Sometimes, as followers of Christ from different traditions, we get into conflict over how faith works. Is God a personal God seeking individual commitment? Can we serve God effectively on our own without a faith community? Or does God work through groups—churches, communities, families? Must we belong to some congregation in order to be faithful to Christ? Through the centuries, Christian teachers have emphasized one or the other, but perhaps we do ourselves a disservice when we make these two possibilities a choice. 

This Sunday we read that Jesus goes home with Simon where Simon’s mother-in-law is very ill, and Jesus heals her. It’s a touching story of remarkable particularity in Jesus’ ministry. It reveals his care for and commitment to the individuals who had chosen to follow him. There is no question, when we read this story, that God is a personal God, available to each of us individually. But then, immediately after this story, we discover the whole community gathering at the door of the house—bringing their needs to Jesus. And, again, with this nameless crowd, Jesus is present, available, and compassionate. Finally, after taking some time out to recharge, the disciples tell Jesus that people are looking for him, but he tells them that they must continue on to other villages in the region to minister to others. It’s like the Gospel writer wants to show us how Jesus’ ministry moved so comfortably from the individual to the community to the country. Jesus did not choose between individuals and communities. He embraced both.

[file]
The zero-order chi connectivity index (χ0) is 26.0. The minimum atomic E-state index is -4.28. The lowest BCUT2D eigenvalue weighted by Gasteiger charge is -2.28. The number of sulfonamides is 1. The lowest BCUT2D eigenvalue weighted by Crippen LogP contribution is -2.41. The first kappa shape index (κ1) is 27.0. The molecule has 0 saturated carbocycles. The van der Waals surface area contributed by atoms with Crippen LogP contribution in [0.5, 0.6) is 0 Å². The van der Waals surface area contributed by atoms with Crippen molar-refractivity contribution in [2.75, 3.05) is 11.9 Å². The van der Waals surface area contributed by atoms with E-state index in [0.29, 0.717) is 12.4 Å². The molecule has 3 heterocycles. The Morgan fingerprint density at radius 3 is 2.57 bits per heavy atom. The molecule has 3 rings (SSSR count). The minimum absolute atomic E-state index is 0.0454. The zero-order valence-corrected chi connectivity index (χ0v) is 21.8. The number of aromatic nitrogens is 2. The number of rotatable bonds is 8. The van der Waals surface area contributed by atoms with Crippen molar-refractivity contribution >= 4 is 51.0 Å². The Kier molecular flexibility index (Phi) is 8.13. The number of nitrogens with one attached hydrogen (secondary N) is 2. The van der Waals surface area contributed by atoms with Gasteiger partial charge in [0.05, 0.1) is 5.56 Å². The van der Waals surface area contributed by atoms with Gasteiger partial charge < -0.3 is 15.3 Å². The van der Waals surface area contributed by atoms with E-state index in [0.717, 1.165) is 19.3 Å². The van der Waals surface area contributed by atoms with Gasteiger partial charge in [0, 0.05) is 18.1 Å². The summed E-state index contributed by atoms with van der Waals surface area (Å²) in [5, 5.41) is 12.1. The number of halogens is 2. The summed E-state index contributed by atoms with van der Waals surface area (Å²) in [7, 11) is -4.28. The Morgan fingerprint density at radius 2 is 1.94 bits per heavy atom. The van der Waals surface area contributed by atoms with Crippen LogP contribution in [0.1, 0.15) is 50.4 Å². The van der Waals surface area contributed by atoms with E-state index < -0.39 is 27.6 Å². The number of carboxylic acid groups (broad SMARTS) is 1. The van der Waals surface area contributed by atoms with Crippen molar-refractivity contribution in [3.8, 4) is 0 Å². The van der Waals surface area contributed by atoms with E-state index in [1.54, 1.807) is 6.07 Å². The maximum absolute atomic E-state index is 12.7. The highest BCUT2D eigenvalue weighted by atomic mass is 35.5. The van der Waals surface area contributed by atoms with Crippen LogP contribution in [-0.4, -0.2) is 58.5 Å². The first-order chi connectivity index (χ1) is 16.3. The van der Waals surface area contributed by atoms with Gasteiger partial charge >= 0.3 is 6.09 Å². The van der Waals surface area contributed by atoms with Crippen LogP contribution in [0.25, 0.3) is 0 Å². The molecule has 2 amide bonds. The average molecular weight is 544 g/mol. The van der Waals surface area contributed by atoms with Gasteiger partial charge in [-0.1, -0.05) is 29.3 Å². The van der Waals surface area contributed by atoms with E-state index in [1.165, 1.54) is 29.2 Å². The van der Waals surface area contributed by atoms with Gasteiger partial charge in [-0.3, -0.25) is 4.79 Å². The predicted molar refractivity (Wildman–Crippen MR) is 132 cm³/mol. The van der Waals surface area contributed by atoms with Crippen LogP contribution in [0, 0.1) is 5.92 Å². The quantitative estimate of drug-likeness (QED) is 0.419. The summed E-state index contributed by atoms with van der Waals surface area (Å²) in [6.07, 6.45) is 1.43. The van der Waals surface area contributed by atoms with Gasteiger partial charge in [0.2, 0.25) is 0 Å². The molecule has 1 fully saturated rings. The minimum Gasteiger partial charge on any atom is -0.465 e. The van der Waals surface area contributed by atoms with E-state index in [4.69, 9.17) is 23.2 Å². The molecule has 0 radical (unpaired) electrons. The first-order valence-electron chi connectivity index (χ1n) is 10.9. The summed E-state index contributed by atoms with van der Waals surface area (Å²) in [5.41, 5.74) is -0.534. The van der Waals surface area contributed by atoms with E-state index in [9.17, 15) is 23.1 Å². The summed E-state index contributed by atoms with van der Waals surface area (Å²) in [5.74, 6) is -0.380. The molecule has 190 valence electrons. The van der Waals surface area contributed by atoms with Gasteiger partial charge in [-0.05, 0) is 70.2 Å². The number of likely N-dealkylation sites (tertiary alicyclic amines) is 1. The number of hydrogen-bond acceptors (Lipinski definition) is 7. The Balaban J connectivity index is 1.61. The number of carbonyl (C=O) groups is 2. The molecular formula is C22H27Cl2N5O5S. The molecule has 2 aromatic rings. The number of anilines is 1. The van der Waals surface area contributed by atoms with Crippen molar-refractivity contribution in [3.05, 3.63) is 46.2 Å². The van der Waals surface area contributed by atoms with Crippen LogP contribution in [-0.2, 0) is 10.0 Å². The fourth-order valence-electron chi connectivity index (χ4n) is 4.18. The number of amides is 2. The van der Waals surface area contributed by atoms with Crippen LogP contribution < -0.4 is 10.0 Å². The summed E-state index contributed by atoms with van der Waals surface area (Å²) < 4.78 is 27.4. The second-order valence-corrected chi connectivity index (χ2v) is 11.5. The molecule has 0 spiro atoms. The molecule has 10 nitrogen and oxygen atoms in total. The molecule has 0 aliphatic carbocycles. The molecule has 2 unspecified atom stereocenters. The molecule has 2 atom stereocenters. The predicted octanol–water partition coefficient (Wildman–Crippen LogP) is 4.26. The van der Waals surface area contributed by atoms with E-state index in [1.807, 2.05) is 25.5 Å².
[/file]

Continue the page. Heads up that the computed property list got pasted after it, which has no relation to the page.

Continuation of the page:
There are challenges and benefits to both personal spirituality and to communal worship, and I believe that in some form we all need both. This week, you may want to explore how you can bring your personal worship and your public worship together as you seek to love and follow Christ. 

 To download this week’s reflections in PDF format, click here.